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In: Gender and Number Agreement in Arabic
In: Gender and Number Agreement in Arabic
In: Gender and Number Agreement in Arabic
In: Gender and Number Agreement in Arabic
In: Gender and Number Agreement in Arabic

Abstract

In this paper we present a new, lexicon-based phylogeny of 34 Southern Bantu languages, and combine it with previous insights from linguistics, archaeology, and genetics to study the history of Southern Bantu languages and their speakers. Our phylogeny shows all Southern Bantu languages to derive from a single, direct ancestor, which contrasts with archaeological evidence indicating separate migrations of Bantu speakers into southern Africa. This suggests that the Bantu languages spoken by the first migrants became extinct, and the ancestor of present-day Southern Bantu languages only emerged in southern Africa during the second millennium CE. We also map the distribution of previously established or suspected Khoisan-derived linguistic features in Southern Bantu languages onto this phylogeny. Evidence for intensive contact with speakers of Khoisan languages also comes from population genetics, which shows that Khoisan linguistic influence is mainly seen in languages spoken by populations displaying a higher degree of genetic admixture.

Open Access
In: Language Dynamics and Change

Abstract

It is now clear that languages not-genetically related can come to share syntactic structures that were not necessarily borrowed directly in their modern forms. Although it can be challenging to spot these structures, striking similarities in certain patterns and in fine details of usage may shed light on this process. Not only may spotting the patterns be a difficult task, but also establishing the source of diffusion of a trait (i.e., who passed it to whom). These points are illustrated here with constructions termed ‘adverbial clauses’. Examples are drawn from Mixtec languages. The analysis focuses on six types of adverbial clauses. In particular, it is explained how several Mixtec adverbial clause-linking strategies may have spread to Huasteca Nahuatl (Uto-Aztecan) and vice versa.

In: Journal of Language Contact
Author:

Abstract

The paper presents an analysis of Nahuatl coinages for six artifacts: ‘bicycle,’ ‘car,’ ‘clock,’ ‘key,’ ‘pen,’ and ‘umbrella,’ as attested in interviews with speakers from four communities in Mexico. These artifacts have been selected because of their shared characteristics: the terms for them do not belong to the core vocabulary; they tend to be referred to with Spanish loanwords or with terms created ad hoc using descriptive phrases; the non-borrowed terminology for them is highly varied. The analysis reveals that, despite the ongoing process of language shift and pervasive borrowing from Spanish, new terminology continues to be created in Nahuatl both innovatively and according to established patterns of word formation inherited from previous stages of language contact. This suggests that even a situation of language marginalization, displacement and massive substitutive borrowing, does not impair speakers’ ability to create new lexemes according to established patterns, or the ability to innovate morphosemantic patterns.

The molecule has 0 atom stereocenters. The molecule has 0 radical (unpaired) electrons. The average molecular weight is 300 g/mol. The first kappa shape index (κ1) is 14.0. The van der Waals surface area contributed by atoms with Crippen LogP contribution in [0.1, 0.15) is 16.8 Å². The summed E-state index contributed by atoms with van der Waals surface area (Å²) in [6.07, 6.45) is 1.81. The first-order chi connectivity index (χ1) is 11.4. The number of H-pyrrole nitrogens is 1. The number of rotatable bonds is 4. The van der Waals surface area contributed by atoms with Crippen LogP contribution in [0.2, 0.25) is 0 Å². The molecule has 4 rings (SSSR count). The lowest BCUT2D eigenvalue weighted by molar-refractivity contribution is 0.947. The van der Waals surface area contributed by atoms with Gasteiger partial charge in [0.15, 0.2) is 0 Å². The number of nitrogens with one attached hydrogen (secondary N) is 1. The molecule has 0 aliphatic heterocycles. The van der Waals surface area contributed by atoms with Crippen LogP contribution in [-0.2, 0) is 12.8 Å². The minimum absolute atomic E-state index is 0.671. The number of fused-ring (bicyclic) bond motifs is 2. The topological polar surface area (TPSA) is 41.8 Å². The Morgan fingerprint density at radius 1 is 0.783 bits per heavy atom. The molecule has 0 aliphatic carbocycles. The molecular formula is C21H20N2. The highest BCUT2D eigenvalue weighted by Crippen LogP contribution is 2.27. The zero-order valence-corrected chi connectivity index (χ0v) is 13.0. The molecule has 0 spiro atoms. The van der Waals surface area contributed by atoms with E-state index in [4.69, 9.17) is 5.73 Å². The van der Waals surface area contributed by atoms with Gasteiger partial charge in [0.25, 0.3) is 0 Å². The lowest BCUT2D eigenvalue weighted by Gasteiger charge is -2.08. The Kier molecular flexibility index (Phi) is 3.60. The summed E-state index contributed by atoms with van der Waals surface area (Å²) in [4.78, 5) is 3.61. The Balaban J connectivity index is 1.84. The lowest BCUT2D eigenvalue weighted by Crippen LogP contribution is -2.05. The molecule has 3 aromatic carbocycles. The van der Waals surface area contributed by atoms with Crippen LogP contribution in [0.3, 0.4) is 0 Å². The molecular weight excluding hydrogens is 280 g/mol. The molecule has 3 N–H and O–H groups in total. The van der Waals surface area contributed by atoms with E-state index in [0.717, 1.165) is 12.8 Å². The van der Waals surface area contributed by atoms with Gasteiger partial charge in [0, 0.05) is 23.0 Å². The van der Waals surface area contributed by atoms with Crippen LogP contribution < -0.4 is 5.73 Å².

In: Journal of Language Contact

Abstract

This study uses an innovative translation task method to explore second person singular (2ps) address patterns in New York City Spanish (nycs), a new dialect that formed in contact with English and among multiple dialects of Spanish. Results reveal more continuity than disruption in address choice with source varieties of Spanish, unlike some other diasporic language communities that show radical simplification in address systems. However, there was acceleration of trends found in most Spanish-speaking regions with greater use of the familiar tuteo variant over the formal ustedeo in apparent time. Our findings also point to spending adolescence in nyc as a key predictor of conformity to nycs patterns. This finding contrasts with studies of formal features in new dialect formation that have found middle childhood to be when conformity to local patterns mostly occurs.

In: Journal of Language Contact